The Wheatbelt is one of nine regions of Western Australia defined as administrative areas for the state's regional development, and a vernacular term for the area converted to agriculture during colonisation. It partially surrounds the Perth metropolitan area, extending north from Perth to the Mid West region, and east to the Goldfields-Esperance region. It is bordered to the south by the South West and Great Southern regions, and to the west by the Indian Ocean, the Perth metropolitan area, and the Peel region. Altogether, it has an area of 154,862 square kilometres (59,793 sq mi).

The plant is quite drought tolerant once it has become established. It will grow well in full sun or in part shade. The leaves can be eaten by caterpillars and the plant has a lifespan of five to ten years. [2]

Drought extended period when a region notes a deficiency in its water supply

A drought or drouth is a natural disaster of below-average precipitation in a given region, resulting in prolonged shortages in the water supply, whether atmospheric, surface water or ground water. A drought can last for months or years, or may be declared after as few as 15 days. It can have a substantial impact on the ecosystem and agriculture of the affected region and harm to the local economy. Annual dry seasons in the tropics significantly increase the chances of a drought developing and subsequent bush fires. Periods of heat can significantly worsen drought conditions by hastening evaporation of water vapour.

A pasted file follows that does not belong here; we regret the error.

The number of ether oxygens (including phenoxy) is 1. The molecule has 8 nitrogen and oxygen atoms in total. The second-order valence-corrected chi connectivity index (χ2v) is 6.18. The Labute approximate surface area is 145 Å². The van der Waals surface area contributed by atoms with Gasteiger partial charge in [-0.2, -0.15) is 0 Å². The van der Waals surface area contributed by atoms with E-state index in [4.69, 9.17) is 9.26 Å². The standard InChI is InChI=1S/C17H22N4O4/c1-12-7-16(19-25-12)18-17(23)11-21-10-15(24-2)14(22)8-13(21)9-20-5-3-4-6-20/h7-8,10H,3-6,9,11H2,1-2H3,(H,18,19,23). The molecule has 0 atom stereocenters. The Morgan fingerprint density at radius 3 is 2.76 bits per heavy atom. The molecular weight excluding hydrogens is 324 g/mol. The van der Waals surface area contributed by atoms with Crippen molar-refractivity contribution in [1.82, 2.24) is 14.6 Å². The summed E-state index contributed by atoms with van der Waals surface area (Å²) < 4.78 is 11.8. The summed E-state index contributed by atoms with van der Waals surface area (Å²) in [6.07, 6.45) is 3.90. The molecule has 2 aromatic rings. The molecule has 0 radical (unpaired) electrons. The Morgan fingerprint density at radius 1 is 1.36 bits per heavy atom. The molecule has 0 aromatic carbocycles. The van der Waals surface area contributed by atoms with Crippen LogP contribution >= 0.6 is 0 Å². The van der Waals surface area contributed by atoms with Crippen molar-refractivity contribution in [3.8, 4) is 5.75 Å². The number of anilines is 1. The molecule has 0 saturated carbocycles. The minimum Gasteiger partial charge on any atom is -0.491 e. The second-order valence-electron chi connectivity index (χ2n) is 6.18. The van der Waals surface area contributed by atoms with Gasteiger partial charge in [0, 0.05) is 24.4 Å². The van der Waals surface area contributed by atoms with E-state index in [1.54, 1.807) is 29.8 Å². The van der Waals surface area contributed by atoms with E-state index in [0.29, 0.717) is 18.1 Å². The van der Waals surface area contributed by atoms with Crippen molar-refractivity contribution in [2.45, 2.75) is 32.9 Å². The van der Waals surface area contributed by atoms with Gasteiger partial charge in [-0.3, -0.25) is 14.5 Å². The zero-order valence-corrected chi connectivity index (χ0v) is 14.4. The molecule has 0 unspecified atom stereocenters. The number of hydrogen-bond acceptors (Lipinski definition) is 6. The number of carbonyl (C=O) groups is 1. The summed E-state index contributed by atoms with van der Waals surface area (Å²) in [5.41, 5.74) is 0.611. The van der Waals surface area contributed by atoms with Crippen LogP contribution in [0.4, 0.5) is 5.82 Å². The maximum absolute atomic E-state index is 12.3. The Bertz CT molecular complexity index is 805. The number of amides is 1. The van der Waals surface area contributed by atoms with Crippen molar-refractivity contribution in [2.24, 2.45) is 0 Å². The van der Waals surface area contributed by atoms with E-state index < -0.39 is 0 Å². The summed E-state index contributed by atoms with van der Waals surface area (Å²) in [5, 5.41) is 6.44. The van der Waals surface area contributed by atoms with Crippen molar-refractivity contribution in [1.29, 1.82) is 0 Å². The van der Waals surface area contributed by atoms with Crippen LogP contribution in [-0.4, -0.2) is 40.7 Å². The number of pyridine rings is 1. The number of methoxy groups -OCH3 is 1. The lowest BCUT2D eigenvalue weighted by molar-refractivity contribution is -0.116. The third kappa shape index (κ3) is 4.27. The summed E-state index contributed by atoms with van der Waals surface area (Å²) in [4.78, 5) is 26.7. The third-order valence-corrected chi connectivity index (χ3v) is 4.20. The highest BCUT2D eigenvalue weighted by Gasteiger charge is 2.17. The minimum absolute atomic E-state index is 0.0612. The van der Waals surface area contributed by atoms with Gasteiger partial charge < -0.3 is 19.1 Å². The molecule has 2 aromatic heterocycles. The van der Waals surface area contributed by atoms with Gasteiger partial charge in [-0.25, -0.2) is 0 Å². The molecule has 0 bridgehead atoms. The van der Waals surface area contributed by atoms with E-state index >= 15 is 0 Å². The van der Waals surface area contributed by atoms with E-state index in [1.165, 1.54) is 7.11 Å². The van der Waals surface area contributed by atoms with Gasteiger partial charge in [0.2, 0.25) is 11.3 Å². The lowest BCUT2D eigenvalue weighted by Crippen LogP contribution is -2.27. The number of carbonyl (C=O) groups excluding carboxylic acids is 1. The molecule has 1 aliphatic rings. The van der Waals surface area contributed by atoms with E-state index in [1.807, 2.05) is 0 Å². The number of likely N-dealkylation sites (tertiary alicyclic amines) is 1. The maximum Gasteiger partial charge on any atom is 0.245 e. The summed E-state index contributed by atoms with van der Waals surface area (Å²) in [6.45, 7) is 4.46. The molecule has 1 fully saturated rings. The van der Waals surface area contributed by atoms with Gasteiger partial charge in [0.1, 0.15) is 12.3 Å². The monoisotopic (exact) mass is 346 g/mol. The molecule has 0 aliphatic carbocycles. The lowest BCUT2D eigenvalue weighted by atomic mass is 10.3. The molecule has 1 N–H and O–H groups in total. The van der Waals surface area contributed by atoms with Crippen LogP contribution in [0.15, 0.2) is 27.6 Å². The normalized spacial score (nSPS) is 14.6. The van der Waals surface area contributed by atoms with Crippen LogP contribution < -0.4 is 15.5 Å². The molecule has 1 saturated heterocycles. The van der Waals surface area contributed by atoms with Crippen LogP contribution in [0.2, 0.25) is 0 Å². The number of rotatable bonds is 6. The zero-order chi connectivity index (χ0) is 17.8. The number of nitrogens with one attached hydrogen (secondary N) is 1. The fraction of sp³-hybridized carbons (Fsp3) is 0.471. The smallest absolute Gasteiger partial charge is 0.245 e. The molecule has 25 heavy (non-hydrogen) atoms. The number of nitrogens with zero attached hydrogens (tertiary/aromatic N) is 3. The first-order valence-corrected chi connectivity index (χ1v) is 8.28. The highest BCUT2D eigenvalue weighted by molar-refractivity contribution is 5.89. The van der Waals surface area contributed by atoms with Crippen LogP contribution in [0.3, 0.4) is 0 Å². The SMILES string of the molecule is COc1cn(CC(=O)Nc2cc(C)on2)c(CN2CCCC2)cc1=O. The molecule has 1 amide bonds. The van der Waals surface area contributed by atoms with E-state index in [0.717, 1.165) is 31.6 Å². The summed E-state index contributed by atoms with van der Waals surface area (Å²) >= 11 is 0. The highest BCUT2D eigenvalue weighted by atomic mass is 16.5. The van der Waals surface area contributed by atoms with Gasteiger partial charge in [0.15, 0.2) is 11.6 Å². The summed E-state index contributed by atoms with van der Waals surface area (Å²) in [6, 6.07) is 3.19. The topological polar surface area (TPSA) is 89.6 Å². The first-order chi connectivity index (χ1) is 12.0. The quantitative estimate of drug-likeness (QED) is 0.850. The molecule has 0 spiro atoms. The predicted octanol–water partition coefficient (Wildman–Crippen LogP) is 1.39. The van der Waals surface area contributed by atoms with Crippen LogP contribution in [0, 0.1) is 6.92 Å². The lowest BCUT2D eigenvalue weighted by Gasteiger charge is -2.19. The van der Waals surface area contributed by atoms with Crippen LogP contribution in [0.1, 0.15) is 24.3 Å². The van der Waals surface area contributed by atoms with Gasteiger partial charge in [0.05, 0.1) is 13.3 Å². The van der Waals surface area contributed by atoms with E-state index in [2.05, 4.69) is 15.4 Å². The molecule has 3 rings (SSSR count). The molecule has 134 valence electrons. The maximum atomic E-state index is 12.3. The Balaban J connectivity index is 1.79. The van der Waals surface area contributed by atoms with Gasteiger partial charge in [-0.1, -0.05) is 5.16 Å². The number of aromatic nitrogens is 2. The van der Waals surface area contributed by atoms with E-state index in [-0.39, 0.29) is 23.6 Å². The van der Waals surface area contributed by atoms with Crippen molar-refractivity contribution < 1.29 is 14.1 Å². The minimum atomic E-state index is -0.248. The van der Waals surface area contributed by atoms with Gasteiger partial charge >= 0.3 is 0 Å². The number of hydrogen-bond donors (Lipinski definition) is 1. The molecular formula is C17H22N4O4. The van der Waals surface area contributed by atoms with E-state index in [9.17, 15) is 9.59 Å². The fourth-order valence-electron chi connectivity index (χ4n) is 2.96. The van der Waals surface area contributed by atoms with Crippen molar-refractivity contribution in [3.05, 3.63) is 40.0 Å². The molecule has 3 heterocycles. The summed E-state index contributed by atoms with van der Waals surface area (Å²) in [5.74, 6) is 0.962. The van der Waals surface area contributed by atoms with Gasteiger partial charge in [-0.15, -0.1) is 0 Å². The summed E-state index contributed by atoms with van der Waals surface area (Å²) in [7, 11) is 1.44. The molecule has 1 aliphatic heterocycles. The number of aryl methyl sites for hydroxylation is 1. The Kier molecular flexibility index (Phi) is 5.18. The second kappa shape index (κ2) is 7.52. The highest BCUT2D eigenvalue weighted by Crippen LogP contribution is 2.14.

Caterpillar Larva of a butterfly

Caterpillars are the larval stage of members of the order Lepidoptera.

The species was initially described as Scholtzia denticulata in 1864 by the botanist Ferdinand von Mueller in the work Fragmenta Phytographiae Australiae and in 1867 was reclassified into the genus Thryptomene by George Bentham in the work Orders XLVIII. Myrtaceae- LXII. Compositae. Flora Australiensis. [3]

George Bentham British botanist

George Bentham was an English botanist, described by the weed botanist Duane Isely as "the premier systematic botanist of the nineteenth century".

Related Research Articles

Thryptomene hexandra is a shrub in the family Myrtaceae, endemic to Australia.

Thryptomene australis, commonly known as hook-leaf thryptomene, is a shrub species in the family Myrtaceae that is endemic to Western Australia.